OT pay

  1. Can hospital in NC legally NOT pay overtime pay when hours physically worked exceed 40?
  2. Visit VANCNurse profile page

    About VANCNurse

    Joined: Oct '06; Posts: 2


  3. by   WolfpackRed
    Don't know if this is quite the answer you are looking for, but some places may offer comp time off instead of paying OT. In that sense, they can get out of paying time and a half or what ever the rate is.
  4. by   BSNtobe2009
    In North Carolina...it depends on what position you have, whether they pay you overtime or not.

    Remember that George Bush made radical changes to what types of employees were to get paid overtime that fell under the US Department of Labor (hospitals always are)..I remember that some healthcare professions were on the chopping block to no longer receive overtime, but nursing jobs didn't make the cut.

    If you are a supervisor or a charge nurse or any type of management position, yes, they can NOT pay you overtime.

    In North Carolina, I can tell you with 100% certainty, that comp time is illegal in that state.

    The concept of comp time was originated by Government agencies, and are legal, only in that sector. Hospitals are considered private organizations (not government owned), and comp time violates Federal law.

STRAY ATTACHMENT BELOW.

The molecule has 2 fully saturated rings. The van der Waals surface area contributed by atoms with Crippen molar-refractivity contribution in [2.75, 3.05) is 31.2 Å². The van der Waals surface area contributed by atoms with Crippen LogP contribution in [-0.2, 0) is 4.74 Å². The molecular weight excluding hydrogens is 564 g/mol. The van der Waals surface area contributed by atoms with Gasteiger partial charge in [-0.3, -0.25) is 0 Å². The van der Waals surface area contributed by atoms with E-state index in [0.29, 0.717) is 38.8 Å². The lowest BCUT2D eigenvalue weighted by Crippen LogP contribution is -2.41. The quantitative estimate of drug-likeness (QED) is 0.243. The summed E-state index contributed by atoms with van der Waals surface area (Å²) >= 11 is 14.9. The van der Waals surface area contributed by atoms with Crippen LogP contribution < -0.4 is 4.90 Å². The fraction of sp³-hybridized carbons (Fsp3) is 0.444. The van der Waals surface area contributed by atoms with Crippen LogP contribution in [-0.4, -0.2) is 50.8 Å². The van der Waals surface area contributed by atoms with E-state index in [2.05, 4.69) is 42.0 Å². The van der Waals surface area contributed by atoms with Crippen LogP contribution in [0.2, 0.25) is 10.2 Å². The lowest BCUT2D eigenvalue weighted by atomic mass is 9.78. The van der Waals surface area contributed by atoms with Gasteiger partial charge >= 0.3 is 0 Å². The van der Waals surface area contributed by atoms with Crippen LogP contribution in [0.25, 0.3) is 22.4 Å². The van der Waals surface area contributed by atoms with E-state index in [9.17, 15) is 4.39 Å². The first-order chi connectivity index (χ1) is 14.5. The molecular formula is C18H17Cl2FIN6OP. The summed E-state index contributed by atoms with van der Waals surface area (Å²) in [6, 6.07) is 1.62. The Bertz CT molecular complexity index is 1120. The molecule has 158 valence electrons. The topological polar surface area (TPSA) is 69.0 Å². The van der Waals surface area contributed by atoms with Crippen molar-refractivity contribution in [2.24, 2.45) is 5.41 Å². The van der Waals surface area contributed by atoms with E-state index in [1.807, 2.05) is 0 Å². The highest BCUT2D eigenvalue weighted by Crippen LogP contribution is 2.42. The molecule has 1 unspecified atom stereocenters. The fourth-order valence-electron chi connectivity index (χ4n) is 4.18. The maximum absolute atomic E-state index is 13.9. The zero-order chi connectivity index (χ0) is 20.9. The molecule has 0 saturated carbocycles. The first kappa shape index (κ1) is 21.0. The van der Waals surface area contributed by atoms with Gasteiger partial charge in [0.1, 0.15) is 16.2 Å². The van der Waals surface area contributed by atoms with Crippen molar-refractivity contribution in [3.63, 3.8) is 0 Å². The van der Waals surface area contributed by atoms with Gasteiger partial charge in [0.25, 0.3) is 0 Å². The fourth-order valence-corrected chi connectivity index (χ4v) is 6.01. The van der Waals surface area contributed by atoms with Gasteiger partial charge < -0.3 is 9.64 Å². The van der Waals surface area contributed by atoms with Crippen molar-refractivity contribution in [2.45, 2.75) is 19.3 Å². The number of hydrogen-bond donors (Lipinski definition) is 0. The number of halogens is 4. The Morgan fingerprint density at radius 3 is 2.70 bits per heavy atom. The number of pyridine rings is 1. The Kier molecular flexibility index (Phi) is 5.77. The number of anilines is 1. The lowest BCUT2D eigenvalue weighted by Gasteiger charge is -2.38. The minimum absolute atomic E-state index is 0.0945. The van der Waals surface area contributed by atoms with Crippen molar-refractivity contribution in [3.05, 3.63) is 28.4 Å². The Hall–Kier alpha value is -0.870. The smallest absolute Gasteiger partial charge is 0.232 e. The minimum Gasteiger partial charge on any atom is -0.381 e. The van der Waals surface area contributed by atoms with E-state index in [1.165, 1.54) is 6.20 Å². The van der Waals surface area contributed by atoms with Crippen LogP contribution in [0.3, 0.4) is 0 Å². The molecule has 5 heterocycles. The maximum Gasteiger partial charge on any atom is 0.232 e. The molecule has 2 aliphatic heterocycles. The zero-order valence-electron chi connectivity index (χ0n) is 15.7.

Some states have additional provisions to make the practice legal, but NC isn't one of them.
    Last edit by BSNtobe2009 on Oct 5, '06
  5. by   BSNtobe2009
    Here is a link to the Labor Commissioner. It clearly states that if you are a non-exempt employee (that means your salary is paid by the HOUR), they CANNOT pay you in comp time.

  6. by   BSNtobe2009
    Ok, sorry for so many posts...by any chance are you employeed by a VA hospital?

    If so, and you are considered a gov't employee, they don't have to pay overtime, they can pay comp time.
  7. by   Jolie
    Quote from BSNtobe2009
    you are a non-exempt employee (that means your salary is paid by the HOUR),


    Actually, this is not entirely true. It is possible to be an "exempt" employee and still be paid hourly.

    Your "exempt" vs. "non-exempt" status should be clearly spelled out in your offer of employment (if you have that in writing). If not, check your pay stub, which should also list your status. If you are still unsure, call Human Resources and ask.